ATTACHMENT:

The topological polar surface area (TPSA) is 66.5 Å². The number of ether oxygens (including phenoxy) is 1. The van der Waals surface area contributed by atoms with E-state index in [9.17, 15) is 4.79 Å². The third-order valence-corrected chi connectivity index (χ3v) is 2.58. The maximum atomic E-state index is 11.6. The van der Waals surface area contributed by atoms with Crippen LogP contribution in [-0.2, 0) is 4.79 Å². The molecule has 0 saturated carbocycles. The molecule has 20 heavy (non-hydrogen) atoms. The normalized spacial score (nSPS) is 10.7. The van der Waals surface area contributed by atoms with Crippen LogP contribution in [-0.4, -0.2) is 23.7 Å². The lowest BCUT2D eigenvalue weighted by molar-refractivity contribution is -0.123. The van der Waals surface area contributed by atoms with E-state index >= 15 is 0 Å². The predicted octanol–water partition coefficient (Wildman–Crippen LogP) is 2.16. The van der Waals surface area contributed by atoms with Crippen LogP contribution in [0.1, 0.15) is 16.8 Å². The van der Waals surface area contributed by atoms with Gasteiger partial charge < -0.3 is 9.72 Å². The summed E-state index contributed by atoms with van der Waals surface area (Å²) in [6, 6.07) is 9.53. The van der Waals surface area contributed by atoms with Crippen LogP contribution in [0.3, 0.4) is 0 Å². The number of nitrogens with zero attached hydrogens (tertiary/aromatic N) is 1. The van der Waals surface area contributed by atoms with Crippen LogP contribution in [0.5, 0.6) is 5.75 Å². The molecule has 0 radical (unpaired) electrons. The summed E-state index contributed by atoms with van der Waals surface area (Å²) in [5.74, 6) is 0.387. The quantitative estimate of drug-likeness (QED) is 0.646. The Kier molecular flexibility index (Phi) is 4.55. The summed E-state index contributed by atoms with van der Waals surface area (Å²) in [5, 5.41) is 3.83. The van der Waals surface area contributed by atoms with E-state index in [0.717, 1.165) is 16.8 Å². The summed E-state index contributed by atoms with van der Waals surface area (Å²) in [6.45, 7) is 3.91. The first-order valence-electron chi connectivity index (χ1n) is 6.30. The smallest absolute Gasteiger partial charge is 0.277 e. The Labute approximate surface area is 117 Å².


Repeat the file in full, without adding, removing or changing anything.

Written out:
The topological polar surface area (TPSA) is 66.5 Å². The number of ether oxygens (including phenoxy) is 1. The van der Waals surface area contributed by atoms with E-state index in [9.17, 15) is 4.79 Å². The third-order valence-corrected chi connectivity index (χ3v) is 2.58. The maximum atomic E-state index is 11.6. The van der Waals surface area contributed by atoms with Crippen LogP contribution in [-0.2, 0) is 4.79 Å². The molecule has 0 saturated carbocycles. The molecule has 20 heavy (non-hydrogen) atoms. The normalized spacial score (nSPS) is 10.7. The van der Waals surface area contributed by atoms with Crippen LogP contribution in [-0.4, -0.2) is 23.7 Å². The lowest BCUT2D eigenvalue weighted by molar-refractivity contribution is -0.123. The van der Waals surface area contributed by atoms with E-state index >= 15 is 0 Å². The predicted octanol–water partition coefficient (Wildman–Crippen LogP) is 2.16. The van der Waals surface area contributed by atoms with Crippen LogP contribution in [0.1, 0.15) is 16.8 Å². The van der Waals surface area contributed by atoms with Gasteiger partial charge < -0.3 is 9.72 Å². The summed E-state index contributed by atoms with van der Waals surface area (Å²) in [6, 6.07) is 9.53. The van der Waals surface area contributed by atoms with Crippen LogP contribution in [0.3, 0.4) is 0 Å². The number of nitrogens with zero attached hydrogens (tertiary/aromatic N) is 1. The van der Waals surface area contributed by atoms with Crippen LogP contribution in [0.5, 0.6) is 5.75 Å². The molecule has 0 radical (unpaired) electrons. The summed E-state index contributed by atoms with van der Waals surface area (Å²) in [5.74, 6) is 0.387. The quantitative estimate of drug-likeness (QED) is 0.646. The Kier molecular flexibility index (Phi) is 4.55. The summed E-state index contributed by atoms with van der Waals surface area (Å²) in [5, 5.41) is 3.83. The van der Waals surface area contributed by atoms with E-state index in [0.717, 1.165) is 16.8 Å². The summed E-state index contributed by atoms with van der Waals surface area (Å²) in [6.45, 7) is 3.91. The first-order valence-electron chi connectivity index (χ1n) is 6.30. The smallest absolute Gasteiger partial charge is 0.277 e. The Labute approximate surface area is 117 Å².